But in claiming a religious higher ground, the Muslim Brotherhood only reveals a deeper hypocrisy. In a war of propaganda it is good to be reminded regularly of such discrepancies. Here, a pundit offers her advice to all.
“We learned that extremists were going to attack us with machine guns, but we did not prepare ourselves for the attack with weapons. We did something simple,” says Bishop Thomas, about that day he received a message that armed hardliners were on their way to his episcopal residence in the Al Quosia-region of Lower Egypt.
Determined to defend themselves without violent means, the church fathers applied soap and water on the rocky path leading to Bishop Thomas’ residence.
“I saw them coming with their machine guns far down the road. They tried to get to the house, but they slipped and fell. They tried over and over again, without succeeding,” says the Bishop, smiling with grief as he talks about the episode.
The grief is over the many homes in his diocese which were attacked. But he is resisting the urge to demonize:
“Fear and anger does not come in my heart. Fear is the biggest enemy – this makes you lose wisdom and power,” said the Bishop gently when asked about the impact of the violence on life as a Copt. “Hatred is the biggest disease – full of revenge and the source of all evil.”
Doing so enables him to take a path different from many Copts, who have embraced the current crackdown on Islamists:
“I need to embrace the victims with love and communicate forgiveness. When the worst assaults are over, my task is to promote and facilitate reconciliation,” said the Bishop calmly while smiling. “The Coptic church is training people to see the situation from different perspectives, we teach them the difference between autocracy and democracy, and the meaning of a civil state. We are working against both a religious – and a marshal state.”
The attacks, some might say paradoxically, have brought the Muslims and Christians of his area closer together:
“Poor Muslim families brought blankets to the Christians who lost their homes, and together we formed a civil front– not Christians against Muslims– but civil society against extremism,” explained the Bishop.
Among the issues discussed jointly were defense-tactics and how to prevent any new attacks.
Images and video-clips from Muslims and Christians, who hand in hand formed a protective ring circle around churches, were shared on social media across the globe.
“No one who has not experienced sectarian violence close up will be able to imagine what this solidarity means to us, as a society,” said Bishop Thomas gratefully. “We did actually lose hope under Morsi. Now we are hoping and praying that the price Copts are paying now will benefit generations of Egyptians in the future.”
Here in Maadi, Cairo, life goes on as normal amid the political instability. This town in Minya is not so fortunate. From the AP:
A town of some 120,000 — including 20,000 Christians — Dalga has been outside government control since hard-line supporters of the Islamist Mohammed Morsi drove out police and occupied their station on July 3, the day Egypt’s military chief removed the president in a popularly supported coup. It was part of a wave of attacks in the southern Minya province that targeted Christians, their homes and businesses.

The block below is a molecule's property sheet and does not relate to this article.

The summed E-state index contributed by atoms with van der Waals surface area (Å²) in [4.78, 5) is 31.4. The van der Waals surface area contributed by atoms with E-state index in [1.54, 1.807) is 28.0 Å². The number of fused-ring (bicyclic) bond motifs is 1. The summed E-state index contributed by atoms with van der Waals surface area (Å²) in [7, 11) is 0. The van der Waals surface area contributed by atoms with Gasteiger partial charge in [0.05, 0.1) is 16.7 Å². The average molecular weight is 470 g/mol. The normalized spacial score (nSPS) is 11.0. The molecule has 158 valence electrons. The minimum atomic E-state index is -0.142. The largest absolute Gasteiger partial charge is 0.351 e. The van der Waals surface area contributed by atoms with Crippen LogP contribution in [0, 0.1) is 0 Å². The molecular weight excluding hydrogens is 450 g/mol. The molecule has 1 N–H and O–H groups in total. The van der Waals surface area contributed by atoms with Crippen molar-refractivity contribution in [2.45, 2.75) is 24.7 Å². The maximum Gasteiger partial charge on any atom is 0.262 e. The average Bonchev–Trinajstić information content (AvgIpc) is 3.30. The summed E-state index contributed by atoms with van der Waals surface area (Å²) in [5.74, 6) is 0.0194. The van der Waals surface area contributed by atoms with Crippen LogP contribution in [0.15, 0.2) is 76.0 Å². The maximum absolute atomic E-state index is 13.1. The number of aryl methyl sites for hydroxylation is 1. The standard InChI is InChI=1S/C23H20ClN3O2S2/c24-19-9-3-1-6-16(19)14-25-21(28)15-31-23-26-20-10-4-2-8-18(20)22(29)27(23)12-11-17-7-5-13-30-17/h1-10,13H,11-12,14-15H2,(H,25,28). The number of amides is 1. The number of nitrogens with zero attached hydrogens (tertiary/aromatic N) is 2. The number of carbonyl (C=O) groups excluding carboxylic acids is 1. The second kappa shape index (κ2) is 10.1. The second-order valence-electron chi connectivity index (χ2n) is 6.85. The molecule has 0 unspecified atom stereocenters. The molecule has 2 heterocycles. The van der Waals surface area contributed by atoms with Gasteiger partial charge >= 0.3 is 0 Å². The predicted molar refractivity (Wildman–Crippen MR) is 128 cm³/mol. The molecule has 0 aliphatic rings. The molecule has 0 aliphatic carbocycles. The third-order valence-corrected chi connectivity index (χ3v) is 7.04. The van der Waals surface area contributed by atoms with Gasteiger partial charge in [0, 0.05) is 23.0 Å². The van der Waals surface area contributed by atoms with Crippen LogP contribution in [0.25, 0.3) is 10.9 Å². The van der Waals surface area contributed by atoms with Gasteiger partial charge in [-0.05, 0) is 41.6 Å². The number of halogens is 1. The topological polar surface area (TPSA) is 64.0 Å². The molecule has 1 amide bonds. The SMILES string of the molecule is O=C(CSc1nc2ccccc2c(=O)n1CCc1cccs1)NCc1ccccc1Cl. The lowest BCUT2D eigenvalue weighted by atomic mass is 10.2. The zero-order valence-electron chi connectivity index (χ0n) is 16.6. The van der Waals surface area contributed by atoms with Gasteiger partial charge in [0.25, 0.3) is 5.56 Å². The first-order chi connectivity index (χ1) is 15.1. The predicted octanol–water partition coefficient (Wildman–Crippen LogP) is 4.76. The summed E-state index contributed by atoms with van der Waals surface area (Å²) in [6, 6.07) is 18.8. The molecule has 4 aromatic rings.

Since then, the radicals have imposed their grip on Dalga, twice driving off attempts by the army to send in armored personnel carriers by showering them with gunfire.
Local Christians are particularly suffering, at least those who have not fled:
Among the homes torched was that of Father Angelos, an 80-year-old Orthodox priest who lives close to the monastery. Yoannis’ home was spared a similar fate by his Muslim neighbors. A 60-year-old Christian who fired from his roof to ward off a mob was dragged down and killed, the activists said.
“Even if we had firearms, we would be reluctant to use them,” said Yoannis. “We cannot take a life. Firing in the air may be our limit.”
Those who remain pay armed Muslim neighbors to protect them. Yoannis said his brother paid with a cow and a water buffalo. Most Christian businesses have been closed for weeks.
Armed men can be seen in the streets, and nearly every day Islamists hold rallies at a stage outside the police station, demanding Morsi’s reinstatement.
Most Christians remain indoors as much as possible, particularly during the rallies. They say they are routinely insulted on the streets by Muslims, including children. Christian women stay home at all times, fearing harassment by the Islamists, according to multiple Christians who spoke to the AP. Most requested that their names not be published for fear of reprisals.
“The Copts in Dalga live in utter humiliation,” said local rights activist Ezzat Ibrahim. “They live in horror and cannot lead normal lives.”
The Islamic concept of jizia requires non-Muslims to pay a tax in exchange for their protection. Many Muslims argue today this principle is no longer applicable, as Christians join in the army and jointly defend their nation.
But here the Copts have no share nor desire to defend their village with these Islamists against the army. Therefore, it appears, the concept of jizia is demanded from them.
Here is an example of their protector, the man guarding the monastery-church:
At intervals, the 33-year-old father of three would stop talking, move carefully to the edge of a wall and stick his head out to check if someone was coming.
His big worry was the bearded Muslim at the gate, Saber Sarhan Askar.
Skinny with hawk-like hazelnut eyes, Askar is said by Dalga’s Christians to have taken part in the torching and looting of the monastery. Outside the monastery that day, Askar was telling priests he was there to protect it. But the orders he yelled to other priests left no doubt who was in charge.